The word entrepreneurship is thrown around a lot, but rarely defined. As far as I can tell nobody really believes (or is willing to admit they believe) that entrepreneurship is anything less than highly important (“Green child entrepreneurs are our future! Support our troops against breast cancer!”). It’s probably a wise political move to not pin down the idea because it means anyone’s cronies can be considered entrepreneurs. Speaking of which, “crony” is almost the antonym of entrepreneur. Cronyism evokes images of stagnation, inefficiency, “innovations” that make things worse, and opportunities for genuine improvement that are ignored.
So what does entrepreneurship mean? There are two general definitions, and both bear on the question of how to go about having a peaceful, productive, and morally praiseworthy society. The more general of the two is judgment in the face of uncertainty. That is, given that we don’t know what tomorrow will look like, and we certainly don’t know what the world will look like in 10, 25, or 50 years, we have to make wise, forward-looking decisions. We don’t have enough information to simply plug the relevant data into an Excel spreadsheet and get the “correct” action from a formula. In other words, understanding the ubiquity of entrepreneurship means that we still consider The Use of Knowledge in Society to be relevant.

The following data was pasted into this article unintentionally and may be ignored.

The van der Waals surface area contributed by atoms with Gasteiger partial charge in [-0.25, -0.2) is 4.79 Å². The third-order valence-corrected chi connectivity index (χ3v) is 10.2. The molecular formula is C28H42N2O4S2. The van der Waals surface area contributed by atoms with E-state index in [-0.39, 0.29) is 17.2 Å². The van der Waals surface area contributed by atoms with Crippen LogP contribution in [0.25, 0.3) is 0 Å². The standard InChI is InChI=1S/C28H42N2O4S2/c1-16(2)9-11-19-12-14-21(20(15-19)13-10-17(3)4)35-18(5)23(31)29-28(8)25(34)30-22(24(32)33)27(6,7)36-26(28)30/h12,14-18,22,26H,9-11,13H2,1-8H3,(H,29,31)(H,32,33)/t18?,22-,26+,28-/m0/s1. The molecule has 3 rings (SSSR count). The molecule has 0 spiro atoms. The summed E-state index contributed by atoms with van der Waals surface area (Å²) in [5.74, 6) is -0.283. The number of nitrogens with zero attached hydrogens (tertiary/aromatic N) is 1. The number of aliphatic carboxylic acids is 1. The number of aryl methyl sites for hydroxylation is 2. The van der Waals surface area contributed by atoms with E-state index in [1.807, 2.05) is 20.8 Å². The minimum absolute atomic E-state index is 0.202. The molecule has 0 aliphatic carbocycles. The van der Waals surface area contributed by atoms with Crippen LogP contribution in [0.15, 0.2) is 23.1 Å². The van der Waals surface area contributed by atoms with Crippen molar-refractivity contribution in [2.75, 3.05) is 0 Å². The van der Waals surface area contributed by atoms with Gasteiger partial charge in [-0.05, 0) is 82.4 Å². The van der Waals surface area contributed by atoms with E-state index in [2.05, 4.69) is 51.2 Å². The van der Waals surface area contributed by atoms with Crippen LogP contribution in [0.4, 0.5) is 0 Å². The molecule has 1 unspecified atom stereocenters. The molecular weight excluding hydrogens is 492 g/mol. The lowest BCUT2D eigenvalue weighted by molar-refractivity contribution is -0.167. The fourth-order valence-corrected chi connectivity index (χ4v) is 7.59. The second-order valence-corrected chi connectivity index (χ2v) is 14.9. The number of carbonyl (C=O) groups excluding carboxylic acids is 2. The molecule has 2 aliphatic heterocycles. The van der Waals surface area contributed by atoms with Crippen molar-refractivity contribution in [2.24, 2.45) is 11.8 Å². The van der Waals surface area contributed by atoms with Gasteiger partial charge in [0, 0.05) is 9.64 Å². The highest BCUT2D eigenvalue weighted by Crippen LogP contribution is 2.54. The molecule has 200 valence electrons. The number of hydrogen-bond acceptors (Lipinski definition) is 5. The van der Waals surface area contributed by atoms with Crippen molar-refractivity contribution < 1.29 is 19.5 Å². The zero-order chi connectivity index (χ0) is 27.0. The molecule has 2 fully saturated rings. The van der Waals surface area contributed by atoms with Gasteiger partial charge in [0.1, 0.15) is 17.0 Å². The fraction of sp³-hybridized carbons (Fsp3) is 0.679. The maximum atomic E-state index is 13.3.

The more specific definition is pursuit of pure economic profit (above “normal returns to capital, labor, etc.”) by pursuing hitherto un- or under-exploited opportunities. Such breaks from the status quo are the creative acts necessary for economic progress. Entrepreneurship is the human face of economic change that provides a micro-level description of what economists might otherwise wave their hands over and call “technology.” This sort of entrepreneurship is an important source of uncertainty about the future. 2014 is so much different from 1964 because of the actions of innovative entrepreneurs out to improve their own lives.
You’ll notice that I haven’t defined entrepreneurship in a way that actually is inimical to cronyism. That’s because not all entrepreneurship is productive. Destructive entrepreneurship is the pursuit of economic profit that makes the entrepreneur better off at the expense of someone else resulting in a net-loss. So we should be concerned not only with allowing individuals the autonomy necessary to be entrepreneurial (rather than merely reacting formulaically to top-down commands), but also with establishing institutions that direct people to help others.